EGU General Assembly 2020
© Author(s) 2020. This work is distributed under
the Creative Commons Attribution 4.0 License.

Microbial formation of thiols control the chemical speciation and methylation of Hg(II)

Mareike Franziska Gutensohn1, Jeffra K. Schaefer2, Ulf Skyllberg3, and Erik Björn1
Mareike Franziska Gutensohn et al.
  • 1Department of Chemistry, Umea University, 901 87 Umeå, Sweden (;
  • 2Department of Environmental Sciences, Rutgers University, New Brunswick, New Jersey 08901, United States (
  • 3Department of Forest Ecology and Management, Swedish University of Agricultural Sciences, 901 83 Umeå, Sweden (

The formation of the neurotoxin methylmercury (MeHg) is a biotic process where anaerobic bacteria methylate inorganic divalent Hg (Hg(II)) intracellularly. The cellular uptake mechanisms are still not identified, but low molecular mass (LMM) thiols play an important role together with thiol groups on the outer membrane in controlling the chemical speciation of Hg(II). For example, increased concentration of specific LMM thiols, especially cysteine, is known to enhance the formation of MeHg. A recent study showed that metabolically active anaerobic microorganisms produced LMM thiols in vivo and exported them to concentrations up to 100 nM in the assay medium. The concentration range was sufficient to significantly affect the chemical speciation, uptake and methylation of Hg(II) without any external addition of LMM thiols.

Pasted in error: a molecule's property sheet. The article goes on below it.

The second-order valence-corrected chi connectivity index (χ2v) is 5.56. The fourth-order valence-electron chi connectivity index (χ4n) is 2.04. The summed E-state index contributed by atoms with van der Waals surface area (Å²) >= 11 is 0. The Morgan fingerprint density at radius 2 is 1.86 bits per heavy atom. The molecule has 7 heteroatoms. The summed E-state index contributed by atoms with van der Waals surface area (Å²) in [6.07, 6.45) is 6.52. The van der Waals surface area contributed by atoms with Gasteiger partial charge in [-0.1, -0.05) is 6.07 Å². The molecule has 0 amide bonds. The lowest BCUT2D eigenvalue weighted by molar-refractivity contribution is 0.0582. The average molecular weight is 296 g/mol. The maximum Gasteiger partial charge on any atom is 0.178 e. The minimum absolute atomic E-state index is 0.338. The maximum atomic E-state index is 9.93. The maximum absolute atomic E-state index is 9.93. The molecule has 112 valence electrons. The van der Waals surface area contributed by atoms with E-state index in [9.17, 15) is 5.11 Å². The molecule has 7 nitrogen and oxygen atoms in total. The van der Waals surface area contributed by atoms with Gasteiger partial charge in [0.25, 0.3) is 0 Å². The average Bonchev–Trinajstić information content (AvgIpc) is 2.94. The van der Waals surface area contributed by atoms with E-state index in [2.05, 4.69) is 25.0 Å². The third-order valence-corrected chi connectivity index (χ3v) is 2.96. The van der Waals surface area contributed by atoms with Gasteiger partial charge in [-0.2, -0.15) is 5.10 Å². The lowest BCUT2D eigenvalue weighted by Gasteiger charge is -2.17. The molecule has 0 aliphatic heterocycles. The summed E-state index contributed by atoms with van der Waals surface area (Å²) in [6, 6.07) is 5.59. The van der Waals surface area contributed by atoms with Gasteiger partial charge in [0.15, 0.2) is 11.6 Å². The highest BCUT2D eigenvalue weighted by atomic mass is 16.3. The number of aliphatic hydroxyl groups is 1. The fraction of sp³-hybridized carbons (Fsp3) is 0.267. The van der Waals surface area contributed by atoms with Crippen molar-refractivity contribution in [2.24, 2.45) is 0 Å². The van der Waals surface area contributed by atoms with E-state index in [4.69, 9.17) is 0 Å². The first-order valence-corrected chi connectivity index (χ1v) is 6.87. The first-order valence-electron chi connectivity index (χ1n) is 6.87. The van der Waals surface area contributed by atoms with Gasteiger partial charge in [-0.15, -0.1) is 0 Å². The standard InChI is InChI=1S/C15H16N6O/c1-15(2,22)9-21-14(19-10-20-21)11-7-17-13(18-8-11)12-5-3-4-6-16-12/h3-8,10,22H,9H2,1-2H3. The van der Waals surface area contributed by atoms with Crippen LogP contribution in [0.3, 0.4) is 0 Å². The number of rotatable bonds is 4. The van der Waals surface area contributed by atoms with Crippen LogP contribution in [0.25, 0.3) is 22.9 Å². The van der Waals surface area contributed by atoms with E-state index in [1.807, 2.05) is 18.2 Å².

In this study we investigate the kinetics of microbial formation and cellular export of LMM thiols by the iron-reducing bacterium Geobacter sulfurreducens and the sulfate-reducing bacterium Desulfovibrio sp. ND132 in high time resolution and the impact on the chemical speciation and methylation of Hg(II).

LMM thiols were separated by liquid chromatography and determined by electrospray ionization tandem mass spectrometry (LC-ESI-MS/MS). Hg(LMM-RS)2 complexes were determined by thermodynamic modeling and by direct measurements using LC-Inductively coupled plasma MS (LC-ICPMS).

Results will be presented for the production of LMM thiol compounds, formation of Hg(LMM-RS)2 complexes and how this change in Hg speciation impacts the Hg(II) methylation rate in short-term washed cell assays. Characterizing the time-dependent molecular composition of LMM thiols associated with methylating microbes are important to further understand their multiple roles on Hg(II) uptake and MeHg formation in bacteria assays and in the environment. 

How to cite: Gutensohn, M. F., Schaefer, J. K., Skyllberg, U., and Björn, E.: Microbial formation of thiols control the chemical speciation and methylation of Hg(II), EGU General Assembly 2020, Online, 4–8 May 2020, EGU2020-9642,, 2020